Since 2002 Perimeter Institute has been recording seminars, conference talks, public outreach events such as talks from top scientists using video cameras installed in our lecture theatres. Perimeter now has 7 formal presentation spaces for its many scientific conferences, seminars, workshops and educational outreach activities, all with advanced audio-visual technical capabilities.
Recordings of events in these areas are all available and On-Demand from this Video Library and on Perimeter Institute Recorded Seminar Archive (PIRSA). PIRSA is a permanent, free, searchable, and citable archive of recorded seminars from relevant bodies in physics. This resource has been partially modelled after Cornell University's arXiv.org.
Accessibly by anyone with internet, Perimeter aims to share the power and wonder of science with this free library.
Modelling continuum dynamics on
discrete space time
We will discuss perfect discretizations which aim at mirroring exactly continuum physics on a given lattice. Such discretizations avoid typical artifacts like Lorentz violation, energy dissipation, particle doubling and in particular breaking of diffeomorphism symmetry. Thus the question arises how to distinguish such lattice dynamics from continuum physics.
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Dark Matter and Dark Energy as a Possible Manifestation of a Fundamental Scale
If we take the idea of the Planck length as a fundamental (minimum) scale and if additionally we impose the Cosmological Constant ($Lambda$) as and infrared (IR) cut-off parameter. Then it is possible to demonstrate that Dark Matter effects can emerge as a consequence of an IR-UV mix effect. This opens the possibility of unifying the Dark Energy and Dark matter effects in a single approach.
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Quantum-gravity effects as noise for
gravity-wave detectors
I discuss a mechanism that can allow Planck scale effects to manifest themselves as a source of lof-frequency noise for interferometers. The mechanism requires a discrete formulation of dynamics at the Planck scale.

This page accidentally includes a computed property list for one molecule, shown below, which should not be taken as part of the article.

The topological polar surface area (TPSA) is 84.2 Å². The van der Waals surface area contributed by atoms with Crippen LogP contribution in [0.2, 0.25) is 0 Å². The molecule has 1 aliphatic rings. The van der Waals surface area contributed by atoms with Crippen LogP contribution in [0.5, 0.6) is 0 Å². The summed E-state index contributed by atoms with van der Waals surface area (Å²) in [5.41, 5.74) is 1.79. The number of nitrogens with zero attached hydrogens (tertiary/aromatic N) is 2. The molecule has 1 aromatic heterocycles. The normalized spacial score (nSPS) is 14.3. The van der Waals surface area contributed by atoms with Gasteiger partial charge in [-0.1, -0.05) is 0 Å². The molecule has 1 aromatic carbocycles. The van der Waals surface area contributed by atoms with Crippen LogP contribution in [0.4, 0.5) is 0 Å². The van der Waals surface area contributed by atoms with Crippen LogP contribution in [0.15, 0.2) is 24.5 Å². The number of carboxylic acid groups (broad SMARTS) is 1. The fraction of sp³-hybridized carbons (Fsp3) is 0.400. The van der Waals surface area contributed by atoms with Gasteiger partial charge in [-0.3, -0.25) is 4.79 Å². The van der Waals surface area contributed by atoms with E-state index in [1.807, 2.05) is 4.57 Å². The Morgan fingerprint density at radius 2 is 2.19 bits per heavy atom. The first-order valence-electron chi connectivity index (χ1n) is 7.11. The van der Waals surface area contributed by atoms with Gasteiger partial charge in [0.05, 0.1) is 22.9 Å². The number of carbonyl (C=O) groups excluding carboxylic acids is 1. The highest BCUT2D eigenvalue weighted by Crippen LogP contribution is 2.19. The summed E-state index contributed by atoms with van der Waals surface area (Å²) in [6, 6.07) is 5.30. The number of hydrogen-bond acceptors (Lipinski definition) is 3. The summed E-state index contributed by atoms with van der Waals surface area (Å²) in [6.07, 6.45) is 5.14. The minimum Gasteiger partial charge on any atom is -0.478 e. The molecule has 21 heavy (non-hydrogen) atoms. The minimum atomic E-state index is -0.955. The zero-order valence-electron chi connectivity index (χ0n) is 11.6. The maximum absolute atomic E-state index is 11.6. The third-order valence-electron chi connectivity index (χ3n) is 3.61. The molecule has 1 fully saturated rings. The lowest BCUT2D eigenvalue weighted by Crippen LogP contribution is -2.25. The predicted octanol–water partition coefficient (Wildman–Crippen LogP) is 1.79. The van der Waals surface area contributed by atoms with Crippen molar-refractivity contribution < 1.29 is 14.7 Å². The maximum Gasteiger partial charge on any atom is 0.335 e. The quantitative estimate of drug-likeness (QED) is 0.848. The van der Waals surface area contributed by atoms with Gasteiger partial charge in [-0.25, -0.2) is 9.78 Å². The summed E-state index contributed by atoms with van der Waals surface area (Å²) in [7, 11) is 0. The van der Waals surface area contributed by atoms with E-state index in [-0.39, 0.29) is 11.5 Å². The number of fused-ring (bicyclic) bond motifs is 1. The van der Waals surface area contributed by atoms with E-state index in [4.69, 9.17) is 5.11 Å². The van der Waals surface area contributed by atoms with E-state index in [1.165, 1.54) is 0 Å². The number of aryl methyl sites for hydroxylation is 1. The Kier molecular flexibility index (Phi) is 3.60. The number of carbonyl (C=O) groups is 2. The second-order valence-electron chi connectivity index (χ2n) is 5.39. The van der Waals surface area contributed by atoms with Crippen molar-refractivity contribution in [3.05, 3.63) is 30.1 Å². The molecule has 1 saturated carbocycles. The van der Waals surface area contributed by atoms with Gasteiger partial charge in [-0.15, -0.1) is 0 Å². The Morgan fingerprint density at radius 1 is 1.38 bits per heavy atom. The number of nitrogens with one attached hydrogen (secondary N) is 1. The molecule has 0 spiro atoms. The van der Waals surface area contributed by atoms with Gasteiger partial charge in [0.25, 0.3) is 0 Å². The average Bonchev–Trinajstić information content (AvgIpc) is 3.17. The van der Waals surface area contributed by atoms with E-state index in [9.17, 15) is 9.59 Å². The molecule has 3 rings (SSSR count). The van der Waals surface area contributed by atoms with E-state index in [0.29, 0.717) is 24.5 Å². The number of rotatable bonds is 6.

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Dancing in the Dark: Images of Quantum Black Holes
There have recently been a number of rather surprising suggestions
I will discuss the central role of correlations in
thermodynamic directionality, how strong correlations can distort the
thermodynamic arrow and contrast these distortions in both the classical and
quantum regimes. These distortions constitute non-linear entanglement witnesses,
and give rise to a rich information-theoretic structure. I shall explain how
these results are then cast into the language of fluctuation theorems to derive
a generalized exchange fluctuation theorem, and discuss the limitations of such
a framework.
String-like objects arise in many quantum field theories.
Well known examples include flux tubes in QCD and cosmic strings. To a first approximation,
their dynamics is governed by the Nambu-Goto action, but for QCD flux tubes
numerical calculations of the energy levels of these objects have become so
accurate that a systematic understanding of corrections to this simple
description is desirable.
The IceCube Neutrino Observatory is a cubic-kilometer-scale neutrino detector built into the ice sheet at the geographic South Pole. Completed in December 2010, the detector consists of an array of photomultiplier tubes deployed along 86 cables ("strings") at depths of 1450 to 2450 m, as well as the IceTop air shower array of surface Cherenkov tanks. IceCube is detecting atmospheric neutrinos of energies above approximately 100 GeV at a rate of ~6 per hour, and is currently searching for extraterrestrial neutrinos from cosmic ray accelerators. A measurement of the atmospheric neutr
Reference:
Topological gauge theories and group cohomology
Robbert Dijkgraaf and Edward Witten
http://projecteuclid.org/DPubS?service=UI&version=1.0&verb=Display&handle=euclid.cmp/1104180750
Braiding statistics approach to symmetry-protected topological phases
Michael Levin, Zheng-Cheng Gu
We present new results on the performance of jet substructure techniques
and their use in distinguishing the signatures of new boosted massive particles
from the QCD background. Advanced approaches to jet reconstruction using jet
grooming algorithms such as filtering, trimming, and pruning are compared.
Measurements of the jet invariant mass for each jet algorithm are compared both
at the particle level to multiple Monte Carlo event generators and at the
detector level for several configurations of the jet grooming algorithms.
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